The three-story “boathouse” with luxury dining facilities overlooks the St. Mary’s River and frequently hosts various functions for the College and Historic St. Mary’s City Commission. THE CHESAPEAKE TODAY photo

The Historic St. Mary’s City Executive Director Regina M. Faden and Director of Finance Douglas Hunter responded to the critical audit on April 26, 2016, with a letter acknowledging the serious violation of proper accounting practices that repeated the identification of the findings of the audit that concluded with this statement:

“The Commission does not dispute the finding and has already implemented a verification to comply with recommendations from the Department of Legislative Audits.”

Amusement Park Government (2)The Historic St. Mary’s City Commission consists of 17 members and is responsible for preserving and protecting archeological and historical records of Maryland’s first colonial capital and for appropriately developing and using this historic and scenic site for the education, enjoyment, and general benefit of the public. The Commission is located at St. Mary’s City and operates an outdoor museum and archeological park and an on-site bed and breakfast. According to the State’s records, the Commission’s fiscal year 2015 expenses totaled approximately $2.9 million, the vast majority of which represented payroll costs for its 45 regular and contractual employees.

The Historic Commission had many of its activities installed under the St. Mary’s College Board of Trustees in 1997 in a move which was heralded as an improvement. The Historic Commission is chaired by St. Mary’s County native, Jesuit Father Bill George, longtime head of Georgetown Prep and former liaison for Georgetown University. The board is currently packed with appointments from the liberal Democrat Governor Martin O’Malley, folks not famous for worrying about the funds of taxpayers.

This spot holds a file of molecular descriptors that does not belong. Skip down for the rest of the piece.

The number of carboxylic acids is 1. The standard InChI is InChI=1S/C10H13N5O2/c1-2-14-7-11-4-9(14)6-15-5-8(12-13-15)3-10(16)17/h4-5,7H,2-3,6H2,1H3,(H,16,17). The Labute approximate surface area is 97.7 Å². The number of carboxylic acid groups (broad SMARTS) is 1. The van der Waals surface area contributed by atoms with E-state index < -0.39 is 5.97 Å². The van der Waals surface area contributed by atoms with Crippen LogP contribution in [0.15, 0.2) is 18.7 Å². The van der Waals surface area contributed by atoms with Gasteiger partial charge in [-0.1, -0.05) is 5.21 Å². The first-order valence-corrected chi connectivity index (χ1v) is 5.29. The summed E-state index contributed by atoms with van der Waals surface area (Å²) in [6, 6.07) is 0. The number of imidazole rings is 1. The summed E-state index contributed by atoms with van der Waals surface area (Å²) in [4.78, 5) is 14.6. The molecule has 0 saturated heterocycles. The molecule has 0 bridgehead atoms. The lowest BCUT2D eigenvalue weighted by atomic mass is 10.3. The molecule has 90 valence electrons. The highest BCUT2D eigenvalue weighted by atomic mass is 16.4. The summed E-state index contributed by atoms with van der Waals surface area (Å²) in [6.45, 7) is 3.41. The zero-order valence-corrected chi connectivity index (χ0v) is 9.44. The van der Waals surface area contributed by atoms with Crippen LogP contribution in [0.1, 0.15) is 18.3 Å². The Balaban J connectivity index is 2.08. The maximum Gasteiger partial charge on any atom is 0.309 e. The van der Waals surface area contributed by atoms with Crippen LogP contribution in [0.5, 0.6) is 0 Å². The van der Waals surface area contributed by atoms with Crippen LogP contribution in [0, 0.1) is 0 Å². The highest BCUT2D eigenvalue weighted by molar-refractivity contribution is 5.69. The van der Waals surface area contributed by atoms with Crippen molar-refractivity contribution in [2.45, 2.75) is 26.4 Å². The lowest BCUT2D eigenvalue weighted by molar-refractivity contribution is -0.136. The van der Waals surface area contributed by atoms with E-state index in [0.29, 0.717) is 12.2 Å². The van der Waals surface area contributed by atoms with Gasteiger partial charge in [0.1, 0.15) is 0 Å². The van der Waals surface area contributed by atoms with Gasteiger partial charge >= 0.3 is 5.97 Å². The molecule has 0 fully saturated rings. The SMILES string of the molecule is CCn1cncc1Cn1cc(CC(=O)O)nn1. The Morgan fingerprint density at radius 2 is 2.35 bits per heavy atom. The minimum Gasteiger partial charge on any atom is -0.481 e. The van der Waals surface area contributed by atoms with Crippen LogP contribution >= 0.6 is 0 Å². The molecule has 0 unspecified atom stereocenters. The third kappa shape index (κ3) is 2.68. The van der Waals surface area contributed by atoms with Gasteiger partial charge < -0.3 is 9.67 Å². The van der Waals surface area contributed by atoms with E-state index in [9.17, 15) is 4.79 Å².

Historic St. Mary’s City Commission Members

Appointed by Governor with Senate advice & consent to 4-year terms:

Rev. William L. George, Chair (chosen by Commission in Sept., 1-year term), 2019

MaryEllen S. Dolan, Esq., 2014; Thomas Trezise, 2016; Kelsey R. M. Bush, 2017; Roland M. Colina, Sr., (a large donor to Democrat campaigns including over $5,000 in 2012 to Rep. Steny Hoyer’s campaign entities) – 2017; Laura J. Cripps, Ph.D., 2017; Danielle E. Troyan, 2017; Michael S. Loughran, 2018; Michael J. Whitson, (Democratic Party operative & fundraiser and O’Malley appointee to the Md. Transportation Authority where in 2015, he opposed toll reductions on Md. Bridges.) 2018; James M. Desmond, (Appointed by Gov. Larry Hogan) 2019; St. Mary’s Commissioner Todd B. Morgan (R.), 2019; Jean B. Russo, Ph.D., 2019.

Ex officio (voting): Lawrence E. Leak, Ph.D., the designee of Chair, Board of Trustees, St. Mary’s College of Maryland; Bonnie M. Green, President, Historic St. Mary’s City Foundation.

Ex officio (nonvoting): Former Delegate and Democrat from St. Mary’s County, J. Ernest Bell II, the designee of Senate President Mike Miller; William (Howie) Grube, son of former St. Mary’s College President Maggie O’Brien – the designee of House Speaker Mike Busch.

The Audit Team on this project were identified in the report as Heather A. Warriner, CPA, Audit Manager; Edward J. Welsh, CFE Senior Auditor.